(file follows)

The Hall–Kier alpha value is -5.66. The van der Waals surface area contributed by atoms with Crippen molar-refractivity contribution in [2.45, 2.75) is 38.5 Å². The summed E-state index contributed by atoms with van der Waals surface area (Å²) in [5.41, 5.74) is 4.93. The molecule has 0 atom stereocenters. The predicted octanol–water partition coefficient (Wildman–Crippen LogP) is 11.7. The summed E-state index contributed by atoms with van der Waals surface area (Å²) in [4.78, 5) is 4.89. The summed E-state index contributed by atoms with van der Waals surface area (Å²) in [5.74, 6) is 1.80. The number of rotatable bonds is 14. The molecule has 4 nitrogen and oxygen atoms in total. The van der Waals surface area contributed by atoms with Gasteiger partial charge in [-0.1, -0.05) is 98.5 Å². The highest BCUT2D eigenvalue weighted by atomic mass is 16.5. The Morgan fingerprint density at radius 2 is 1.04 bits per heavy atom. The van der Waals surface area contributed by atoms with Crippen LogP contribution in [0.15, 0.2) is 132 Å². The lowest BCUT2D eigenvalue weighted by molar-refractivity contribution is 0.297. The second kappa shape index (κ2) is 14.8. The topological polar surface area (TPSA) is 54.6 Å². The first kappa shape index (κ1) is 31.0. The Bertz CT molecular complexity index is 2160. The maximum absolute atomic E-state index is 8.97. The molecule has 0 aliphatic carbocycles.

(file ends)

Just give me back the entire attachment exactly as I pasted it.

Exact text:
The Hall–Kier alpha value is -5.66. The van der Waals surface area contributed by atoms with Crippen molar-refractivity contribution in [2.45, 2.75) is 38.5 Å². The summed E-state index contributed by atoms with van der Waals surface area (Å²) in [5.41, 5.74) is 4.93. The molecule has 0 atom stereocenters. The predicted octanol–water partition coefficient (Wildman–Crippen LogP) is 11.7. The summed E-state index contributed by atoms with van der Waals surface area (Å²) in [4.78, 5) is 4.89. The summed E-state index contributed by atoms with van der Waals surface area (Å²) in [5.74, 6) is 1.80. The number of rotatable bonds is 14. The molecule has 4 nitrogen and oxygen atoms in total. The van der Waals surface area contributed by atoms with Gasteiger partial charge in [-0.1, -0.05) is 98.5 Å². The highest BCUT2D eigenvalue weighted by atomic mass is 16.5. The Morgan fingerprint density at radius 2 is 1.04 bits per heavy atom. The van der Waals surface area contributed by atoms with Crippen LogP contribution in [0.15, 0.2) is 132 Å². The lowest BCUT2D eigenvalue weighted by molar-refractivity contribution is 0.297. The second kappa shape index (κ2) is 14.8. The topological polar surface area (TPSA) is 54.6 Å². The first kappa shape index (κ1) is 31.0. The Bertz CT molecular complexity index is 2160. The maximum absolute atomic E-state index is 8.97. The molecule has 0 aliphatic carbocycles.